Excerpt from the Editor’s Page of the January/February 2021 issue of CORAL Magazine.

This issue should probably come with a warning label: CAUTION—Contents may trigger obsessive, addictive, and budget-stretching behaviors.

Who among us has not thrilled at the discovery of reproductive behaviors in our aquariums—perhaps tiny livebearer fry spotted in a childhood 10-gallon tank, or a clutch of clownfish eggs magically appearing one morning in a community reef system? Now, as this issue’s cover stories show, we are on the threshold of a new level of captive breeding: the sexual reproduction of stony corals in home reef aquariums.

Dr. Nikki Fogarty, head of a cutting-edge coral breeding lab.
Dr. Nikki Fogarty, head of a cutting-edge coral breeding lab.

Among marine biologists, a first encounter with spawning reef corals is often recalled as a life-changing experience. “Two decades ago, I witnessed coral spawning for the first time,” says Dr. Nicole (Nikki) Fogarty, who is credited with the first lab-induced spawning of the Caribbean species: Mountainous Star Coral, Orbicella faveolata, and Knobby Brain Coral, Pseudodiploria clivosa. Dr. Fogarty recounts her own history for us:

“I still remember that night off Key Largo vividly. After many nights of disappointment—being run off the reef by waterspouts, our boats breaking down, wrangling volunteer divers, and uncooperative corals—IT happened! It was a large Mountainous Star Coral that was likely well over 100 years old. Egg-sperm bundles were appearing in the coral’s polyps, and I freaked out!

Not without difficulty, we secured a gamete collection net over the coral and settled down to watch; we waited and waited. Just when I had given up hope, the giant colony exploded in synchronized pulsations, sending tiny pink spheres slowly floating up to the top of the net. As I looked around, surrounding colonies had also spawned, and it looked like a pink snowstorm. That night consisted of bone-chilling work with little sleep, getting the eggs fertilized and racing back in the dark to our lab to get the coral babies into their makeshift rearing facility.

“Fast forward 20 years, and my students and I sit in my air-conditioned lab at the University of North Carolina Wilmington, listening to Barry White and Marvin Gaye (to get the corals in the mood) and chatting. We have been monitoring captive corals for six days, but we are dry, comfortable, and rested. It is my turn to duck behind the blackout curtain, where red lights allow us to monitor the corals without disrupting spawning. Something catches my eye on one of the Mountainous Star Coral colonies—pink egg-sperm bundles, and once again, I freak out! IT is happening, the first time this species has spawned via artificial light and environmental manipulations in the laboratory. The next night our Knobby Brain Coral also spawns. Within hours, I am snuggled into my own bed, thinking: I could get used to this type of spawning research.”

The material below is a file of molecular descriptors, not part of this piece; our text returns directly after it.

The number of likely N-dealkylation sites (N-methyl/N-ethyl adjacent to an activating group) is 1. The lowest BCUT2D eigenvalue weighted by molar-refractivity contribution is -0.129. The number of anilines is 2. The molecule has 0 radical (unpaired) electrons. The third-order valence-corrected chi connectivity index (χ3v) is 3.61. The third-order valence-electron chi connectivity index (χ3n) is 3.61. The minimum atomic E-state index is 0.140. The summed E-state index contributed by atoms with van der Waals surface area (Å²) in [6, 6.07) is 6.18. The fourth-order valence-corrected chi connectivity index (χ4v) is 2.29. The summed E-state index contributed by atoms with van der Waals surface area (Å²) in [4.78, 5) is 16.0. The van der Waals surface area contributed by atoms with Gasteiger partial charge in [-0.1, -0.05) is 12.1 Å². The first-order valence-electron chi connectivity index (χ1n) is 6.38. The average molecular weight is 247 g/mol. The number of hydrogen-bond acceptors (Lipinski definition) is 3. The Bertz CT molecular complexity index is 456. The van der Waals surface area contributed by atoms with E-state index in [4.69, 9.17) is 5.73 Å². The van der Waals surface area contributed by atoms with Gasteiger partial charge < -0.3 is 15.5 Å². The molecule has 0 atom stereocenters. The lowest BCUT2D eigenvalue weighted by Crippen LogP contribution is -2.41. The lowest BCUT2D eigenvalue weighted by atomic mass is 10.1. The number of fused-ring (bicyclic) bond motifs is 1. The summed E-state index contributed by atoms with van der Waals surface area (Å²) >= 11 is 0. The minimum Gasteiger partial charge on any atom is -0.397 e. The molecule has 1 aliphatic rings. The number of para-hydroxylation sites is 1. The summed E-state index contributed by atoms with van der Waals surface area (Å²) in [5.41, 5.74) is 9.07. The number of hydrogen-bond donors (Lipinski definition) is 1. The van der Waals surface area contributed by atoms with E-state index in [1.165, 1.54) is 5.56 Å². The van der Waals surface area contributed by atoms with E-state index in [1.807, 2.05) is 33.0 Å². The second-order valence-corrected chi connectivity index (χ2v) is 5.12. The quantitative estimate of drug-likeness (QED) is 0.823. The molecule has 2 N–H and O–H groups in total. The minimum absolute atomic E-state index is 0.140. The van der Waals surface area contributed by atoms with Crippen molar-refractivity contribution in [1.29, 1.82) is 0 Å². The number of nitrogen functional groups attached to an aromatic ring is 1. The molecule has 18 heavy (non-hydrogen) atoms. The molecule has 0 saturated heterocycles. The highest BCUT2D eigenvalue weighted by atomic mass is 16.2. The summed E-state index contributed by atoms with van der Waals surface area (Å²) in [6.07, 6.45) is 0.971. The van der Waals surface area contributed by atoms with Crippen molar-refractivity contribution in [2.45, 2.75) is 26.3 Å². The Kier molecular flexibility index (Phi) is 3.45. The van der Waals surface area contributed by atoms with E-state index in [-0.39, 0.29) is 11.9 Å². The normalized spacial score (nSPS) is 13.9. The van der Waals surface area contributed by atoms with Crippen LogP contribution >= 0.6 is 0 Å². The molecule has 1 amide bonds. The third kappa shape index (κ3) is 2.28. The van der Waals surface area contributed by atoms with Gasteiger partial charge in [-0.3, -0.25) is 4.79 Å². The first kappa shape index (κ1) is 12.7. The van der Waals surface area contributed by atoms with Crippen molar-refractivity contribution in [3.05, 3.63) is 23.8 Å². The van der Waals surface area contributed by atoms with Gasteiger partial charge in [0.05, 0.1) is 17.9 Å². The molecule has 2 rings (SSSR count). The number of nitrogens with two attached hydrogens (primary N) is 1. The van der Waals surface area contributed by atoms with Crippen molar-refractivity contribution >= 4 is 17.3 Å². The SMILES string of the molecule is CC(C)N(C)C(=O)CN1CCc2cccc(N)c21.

Graduate student, Kory Enneking, an expert reef aquarist.
Graduate student, Kory Enneking, an expert reef aquarist.

This magazine lives at a unique intersection where marine scientists and reef enthusiasts cross paths, and Dr. Fogarty is quick to acknowledge the role of home aquarists in her lab’s success. “I was fortunate to have a graduate student, Kory Enneking, an expert hobbyist with years of experience in his home aquarium, set up my lab’s systems. It doesn’t take a Ph.D. to spawn corals in tanks. It takes a motivated, knowledgeable aquarist with a fundamental understanding of water chemistry, digital controllers, and how to keep and grow corals in a closed system.

Learn more in SPAWNING NIGHTS, the January/February 2021 issue of CORAL Magazine.
Learn more in SPAWNING NIGHTS, the January/February 2021 issue of CORAL Magazine.

“Spawning in captivity is a remarkable advancement. Not only can hobbyists witness this awe-inspiring phenomenon at home, they can rear baby corals, taking pressure off wild populations. It can also allow scientists to rear millions of larvae to outplant to degraded reefs and conduct experiments that enhance our knowledge of the factors that have led to coral decline—all the while removing logistical challenges, hazards, and the expense of collecting coral spawn in the wild.”

And so, here’s to 2021: May it be a gamechanging year—perhaps even the dawn of new era in reefkeeping.

—James Lawrence
Shelburne, Vermont

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